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Carpenter was a carpenter

Quick: what's a good Spring Training line look like for a pitcher? Is it this?

3 8 2 3 0 0.00 0 0.00

I'll certainly take it, but it illustrates the weirdness of the spring—because it's his first games back, because who knows who he's pitching against or what his goal is, it doesn't really matter that he's accomplished his scoreless innings via two strikeouts, three walks, and a hit batsman. Alas, poor Blake Hawksworth—the current team leader in innings pitched and strikeouts will have nothing to show for it. 

In any case, it is good news. It'd be good news if Carpenter had thrown five innings and given up two home runs, because as a wise filmmaker once said eighty percent of spring training success is showing up. That he's yet to allow a run—that's just gravy. 

Unfortunately for the Cardinals, our Fearless 2B Skip Schumaker is just about to run up against that tough 20% in his quest to keep Tony La Russa from wasting at-bats on him in the outfield. After his start on Wednesday Wellemeyer provided the impetus for a little Schumaker-related soul searching: 

"During the season it's not acceptable. It's all there is to it. I don't think (manager) Tony (La Russa) will have it," Wellemeyer said.

And now we're left to play the tea leaves, wondering what each start at second base means for each second baseman. This afternoon, in the first half of a split squad doubleheader, it's Skip at second and Thurston at third, not to mention a cameo appearance at DH for ex-front-runner David Freese.

Thurston, if nothing else, seems like a prime candidate to make the team at this point in the spring; La Russa's "found" him at-bats at multiple positions, considerably more than any candidate but Tyler Greene, and he's done well with them. If he gets the La Russa Seal of Playing-out-of-Position Approval at shortstop, or Schumaker doesn't get the seal at second, opening a spot for a strict keystone guy, he's probably all set. To which I say: I just hope he plays defense befitting his waterbugginess.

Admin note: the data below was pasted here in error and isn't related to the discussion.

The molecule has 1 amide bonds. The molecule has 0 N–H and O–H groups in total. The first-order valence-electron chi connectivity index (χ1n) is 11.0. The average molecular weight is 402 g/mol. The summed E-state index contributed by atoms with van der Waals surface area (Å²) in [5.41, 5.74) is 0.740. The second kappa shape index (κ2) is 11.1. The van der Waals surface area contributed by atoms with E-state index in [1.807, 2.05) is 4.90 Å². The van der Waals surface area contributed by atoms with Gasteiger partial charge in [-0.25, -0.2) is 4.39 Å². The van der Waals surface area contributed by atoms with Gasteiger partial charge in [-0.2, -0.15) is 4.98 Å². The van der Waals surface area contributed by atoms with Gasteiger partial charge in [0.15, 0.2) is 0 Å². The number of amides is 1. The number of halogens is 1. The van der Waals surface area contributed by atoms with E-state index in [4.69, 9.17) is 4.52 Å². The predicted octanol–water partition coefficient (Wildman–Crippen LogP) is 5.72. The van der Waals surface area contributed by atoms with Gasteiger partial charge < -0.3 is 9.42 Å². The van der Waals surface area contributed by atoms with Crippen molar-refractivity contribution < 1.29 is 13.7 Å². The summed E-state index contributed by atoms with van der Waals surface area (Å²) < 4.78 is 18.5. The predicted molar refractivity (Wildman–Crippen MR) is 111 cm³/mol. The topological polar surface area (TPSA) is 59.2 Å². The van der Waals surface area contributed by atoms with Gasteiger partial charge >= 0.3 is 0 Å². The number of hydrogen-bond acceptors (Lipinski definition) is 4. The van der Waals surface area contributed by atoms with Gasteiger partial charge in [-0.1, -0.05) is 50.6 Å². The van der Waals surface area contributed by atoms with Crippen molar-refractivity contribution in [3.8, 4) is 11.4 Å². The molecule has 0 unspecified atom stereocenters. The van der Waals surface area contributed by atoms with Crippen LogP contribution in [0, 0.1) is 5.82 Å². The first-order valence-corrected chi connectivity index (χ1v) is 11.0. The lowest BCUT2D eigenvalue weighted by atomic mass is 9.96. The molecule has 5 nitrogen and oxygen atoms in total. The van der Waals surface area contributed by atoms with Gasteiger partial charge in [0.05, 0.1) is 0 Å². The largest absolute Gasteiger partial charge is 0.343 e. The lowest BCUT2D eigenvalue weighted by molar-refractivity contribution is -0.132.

Meanwhile, dark horse candidates like Barden and Hoffpauir have just about gone dark altogether. Despite hitting a combined .406, they've gotten one fewer at-bat combined than Schumaker; I can't see either of them making the team without another seismic shift in the second base runnings, although they'll presumably get a chance in today's second game. It's a shame—even though I made him into the replacement level in another entry I've always been intrigued by Hoffpauir's contact skills. Of all the current candidates, he's the one I'd be least surprised by if he ends up Ludwick-ing his way onto the team. 2008 was a major disappointment, but that doesn't mean his big 2007 didn't happen.

Anyway: no idea who the Orioles are throwing out there for each game, so let's go unorthodox for the floating heads:

Pineiro McClellan

Pineiro has to play himself back onto the home team's side of the Floating Head Table, y'know. On an unrelated note, there's a fun fanpost currently making the rounds to this entry's stage left—what's on your baseball playlist? For me, there can be only one: da naaa; da na na naaa